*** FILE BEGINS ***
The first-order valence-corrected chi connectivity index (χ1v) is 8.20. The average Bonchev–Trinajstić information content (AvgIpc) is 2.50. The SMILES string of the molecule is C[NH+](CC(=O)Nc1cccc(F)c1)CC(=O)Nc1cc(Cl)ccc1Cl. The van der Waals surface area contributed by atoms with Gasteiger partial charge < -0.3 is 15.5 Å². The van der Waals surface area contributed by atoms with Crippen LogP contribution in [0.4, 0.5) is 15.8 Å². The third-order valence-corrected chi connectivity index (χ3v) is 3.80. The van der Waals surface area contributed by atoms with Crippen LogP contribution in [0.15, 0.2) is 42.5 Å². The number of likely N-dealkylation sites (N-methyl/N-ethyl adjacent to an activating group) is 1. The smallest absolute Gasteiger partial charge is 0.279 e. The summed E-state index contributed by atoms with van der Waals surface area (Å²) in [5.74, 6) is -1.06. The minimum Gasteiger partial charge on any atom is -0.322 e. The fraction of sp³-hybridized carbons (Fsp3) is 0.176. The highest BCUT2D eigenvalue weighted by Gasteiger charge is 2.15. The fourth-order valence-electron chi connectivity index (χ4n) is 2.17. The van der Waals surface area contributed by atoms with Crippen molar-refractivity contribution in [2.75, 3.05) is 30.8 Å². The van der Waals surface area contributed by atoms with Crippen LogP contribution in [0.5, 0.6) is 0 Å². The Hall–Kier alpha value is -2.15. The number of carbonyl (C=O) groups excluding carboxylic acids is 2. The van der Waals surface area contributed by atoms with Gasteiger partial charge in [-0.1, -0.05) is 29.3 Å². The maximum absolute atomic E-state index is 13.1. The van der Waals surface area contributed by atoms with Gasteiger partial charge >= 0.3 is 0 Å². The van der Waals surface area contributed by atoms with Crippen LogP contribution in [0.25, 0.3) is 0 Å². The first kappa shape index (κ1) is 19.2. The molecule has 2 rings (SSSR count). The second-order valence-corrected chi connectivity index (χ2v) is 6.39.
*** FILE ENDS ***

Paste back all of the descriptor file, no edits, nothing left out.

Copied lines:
The first-order valence-corrected chi connectivity index (χ1v) is 8.20. The average Bonchev–Trinajstić information content (AvgIpc) is 2.50. The SMILES string of the molecule is C[NH+](CC(=O)Nc1cccc(F)c1)CC(=O)Nc1cc(Cl)ccc1Cl. The van der Waals surface area contributed by atoms with Gasteiger partial charge < -0.3 is 15.5 Å². The van der Waals surface area contributed by atoms with Crippen LogP contribution in [0.4, 0.5) is 15.8 Å². The third-order valence-corrected chi connectivity index (χ3v) is 3.80. The van der Waals surface area contributed by atoms with Crippen LogP contribution in [0.15, 0.2) is 42.5 Å². The number of likely N-dealkylation sites (N-methyl/N-ethyl adjacent to an activating group) is 1. The smallest absolute Gasteiger partial charge is 0.279 e. The summed E-state index contributed by atoms with van der Waals surface area (Å²) in [5.74, 6) is -1.06. The minimum Gasteiger partial charge on any atom is -0.322 e. The fraction of sp³-hybridized carbons (Fsp3) is 0.176. The highest BCUT2D eigenvalue weighted by Gasteiger charge is 2.15. The fourth-order valence-electron chi connectivity index (χ4n) is 2.17. The van der Waals surface area contributed by atoms with Crippen molar-refractivity contribution in [2.75, 3.05) is 30.8 Å². The van der Waals surface area contributed by atoms with Crippen LogP contribution in [0.5, 0.6) is 0 Å². The Hall–Kier alpha value is -2.15. The number of carbonyl (C=O) groups excluding carboxylic acids is 2. The van der Waals surface area contributed by atoms with Gasteiger partial charge in [-0.1, -0.05) is 29.3 Å². The maximum absolute atomic E-state index is 13.1. The van der Waals surface area contributed by atoms with Gasteiger partial charge >= 0.3 is 0 Å². The van der Waals surface area contributed by atoms with Crippen LogP contribution in [0.25, 0.3) is 0 Å². The first kappa shape index (κ1) is 19.2. The molecule has 2 rings (SSSR count). The second-order valence-corrected chi connectivity index (χ2v) is 6.39.